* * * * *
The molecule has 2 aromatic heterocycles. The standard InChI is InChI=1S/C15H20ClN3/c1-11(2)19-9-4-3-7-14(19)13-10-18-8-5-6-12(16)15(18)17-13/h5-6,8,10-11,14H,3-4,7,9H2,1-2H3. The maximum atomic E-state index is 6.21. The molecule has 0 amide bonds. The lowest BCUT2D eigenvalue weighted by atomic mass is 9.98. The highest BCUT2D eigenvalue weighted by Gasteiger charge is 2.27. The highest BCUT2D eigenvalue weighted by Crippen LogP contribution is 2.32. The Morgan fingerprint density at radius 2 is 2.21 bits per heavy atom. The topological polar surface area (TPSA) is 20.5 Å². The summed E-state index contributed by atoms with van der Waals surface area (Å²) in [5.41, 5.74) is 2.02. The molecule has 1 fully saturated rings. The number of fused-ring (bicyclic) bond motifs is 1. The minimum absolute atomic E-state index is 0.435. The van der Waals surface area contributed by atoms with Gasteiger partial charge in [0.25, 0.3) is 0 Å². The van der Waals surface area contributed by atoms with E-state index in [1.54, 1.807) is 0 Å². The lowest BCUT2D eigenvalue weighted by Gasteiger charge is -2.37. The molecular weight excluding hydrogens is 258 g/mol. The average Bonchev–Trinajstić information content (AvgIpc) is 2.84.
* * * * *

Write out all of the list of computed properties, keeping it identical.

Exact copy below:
The molecule has 2 aromatic heterocycles. The standard InChI is InChI=1S/C15H20ClN3/c1-11(2)19-9-4-3-7-14(19)13-10-18-8-5-6-12(16)15(18)17-13/h5-6,8,10-11,14H,3-4,7,9H2,1-2H3. The maximum atomic E-state index is 6.21. The molecule has 0 amide bonds. The lowest BCUT2D eigenvalue weighted by atomic mass is 9.98. The highest BCUT2D eigenvalue weighted by Gasteiger charge is 2.27. The highest BCUT2D eigenvalue weighted by Crippen LogP contribution is 2.32. The Morgan fingerprint density at radius 2 is 2.21 bits per heavy atom. The topological polar surface area (TPSA) is 20.5 Å². The summed E-state index contributed by atoms with van der Waals surface area (Å²) in [5.41, 5.74) is 2.02. The molecule has 1 fully saturated rings. The number of fused-ring (bicyclic) bond motifs is 1. The minimum absolute atomic E-state index is 0.435. The van der Waals surface area contributed by atoms with Gasteiger partial charge in [0.25, 0.3) is 0 Å². The van der Waals surface area contributed by atoms with E-state index in [1.54, 1.807) is 0 Å². The lowest BCUT2D eigenvalue weighted by Gasteiger charge is -2.37. The molecular weight excluding hydrogens is 258 g/mol. The average Bonchev–Trinajstić information content (AvgIpc) is 2.84.